USA Puerto Rico has overwhelmingly voted to become the 51st state of the United States, in a referendum which promised enormous change, yet in reality is likely to make little difference. Ricardo Rossello, the governor of the US territory, told supporters numbering a few hundred people that he would now press Washington to respect the vote. Over half a million people voted in favour of the territory becoming a full state, with only 7, votes for free association or independence, and 6, votes for the current territorial status.
Things, such as the right to vote and other benefits, are not given to Puerto Ricans, but they are allowed to fight in the US military and can also own lands in the US.
So, why not just make Puerto Rico a US state?
Let us take a look at the pros and cons that go with it. It allows for an improved quality of life. Nearly half of all people in Puerto Rico are living under the poverty line, and its integration as a full state would bring job opportunities and a wealth of benefits to a country that desperately needs it.
It helps the US greatly in terms of economics. It offers more opportunities for Puerto Ricans. This means that all residents would get access to job and income creation benefits that could make a difference.
Moreover, they can integrate into the US national economy, allowing to pull themselves out of the hardships they are experiencing. It engenders a political sway.
With over 4 million people, Puerto Rico can have an impressive 9 electoral votes in elections and would have 7 house representatives and 2 senators representing them on current issues, causing a large shift in political control.
Currently, Puerto Ricans do not exercise sovereignty over their own affairs. It allows Puerto Ricans to have a say in the government and laws that affect them. Though the US Congress has the final say of everything that would go on in Puerto Rico, it is not possible for its citizens to vote in US elections, which means that statutes and laws that apply to them are not things they can vote on.
If the statehood were to happen, then Puerto Ricans can finally vote on laws that would apply to them. It implements the right to vote. Statutes and laws that are passed in the US would be applied to the people in Puerto Rico, but they are not given the chance to vote on certain issues.
By making Puerto Rico a state, it would give all its citizens the right to vote on the things that would impact them. It boosts tax revenue for the US. Adding the country to the state roster of the US would bring in a huge amount of extra revenue each year for the Federal Reserve, of which money would be brought in through income taxes and sales.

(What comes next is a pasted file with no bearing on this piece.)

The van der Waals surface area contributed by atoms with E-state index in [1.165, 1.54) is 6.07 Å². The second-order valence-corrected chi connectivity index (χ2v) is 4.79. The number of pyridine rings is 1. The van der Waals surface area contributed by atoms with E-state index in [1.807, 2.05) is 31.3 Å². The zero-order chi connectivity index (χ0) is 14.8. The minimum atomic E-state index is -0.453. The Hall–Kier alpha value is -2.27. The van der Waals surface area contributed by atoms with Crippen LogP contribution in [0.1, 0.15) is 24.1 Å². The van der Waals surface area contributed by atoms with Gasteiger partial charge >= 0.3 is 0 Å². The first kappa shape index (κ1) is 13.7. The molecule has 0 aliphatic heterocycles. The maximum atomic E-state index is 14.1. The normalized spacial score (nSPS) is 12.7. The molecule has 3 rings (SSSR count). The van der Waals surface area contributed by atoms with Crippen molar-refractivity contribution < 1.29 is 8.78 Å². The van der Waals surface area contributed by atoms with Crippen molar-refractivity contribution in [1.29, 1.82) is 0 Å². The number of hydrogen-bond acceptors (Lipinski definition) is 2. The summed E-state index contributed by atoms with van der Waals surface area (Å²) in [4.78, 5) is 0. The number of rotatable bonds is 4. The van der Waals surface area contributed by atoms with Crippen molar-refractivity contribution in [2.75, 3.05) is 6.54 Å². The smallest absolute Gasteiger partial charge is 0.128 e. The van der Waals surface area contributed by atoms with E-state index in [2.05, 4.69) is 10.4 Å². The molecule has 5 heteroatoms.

It improves health care for Puerto Rico. Making it a state would greatly improve such a system and give Puerto Ricans access to government medicine.In various countries around the world, people who believe their local or national culture has become too Americanized sometimes use the term "51st state" in reference to their own countries.
 Voters in Washington, D.C. and Puerto Rico have both voted for statehood in referendums. Jun 12, · Puerto Ricans voted overwhelmingly Sunday to become the 51st U.S. state, but there is no celebrating yet.
Only Congress can make Puerto Rico . Should Pueto Rico Become 51st State. Topics: United States, Puerto Rico should become a state because the government would benefit by receiving additional tax revenue for the money that comes in for tourism each year.
Puerto Ricans have been controlled by . List of Cons of Puerto Rico Becoming a State. 1.
It leads to culture loss. Many people are concerned that the rich Puerto Rican culture would eventually be lost when Puerto Rico is integrated to the US. Nov 25, · ONE of the little-noticed results of the Nov.
6 elections was a plebiscite held in Puerto Rico on the island’s relationship with the United States. Puerto Rico, the 51st State. Puerto Rico has been under the U.S. flag since , and Puerto Ricans have been granted U.S.
citizenship since But the Commonwealth is still an unincorporated territory. What does this mean? Whether it will ultimately become a State or a nation has not been determined.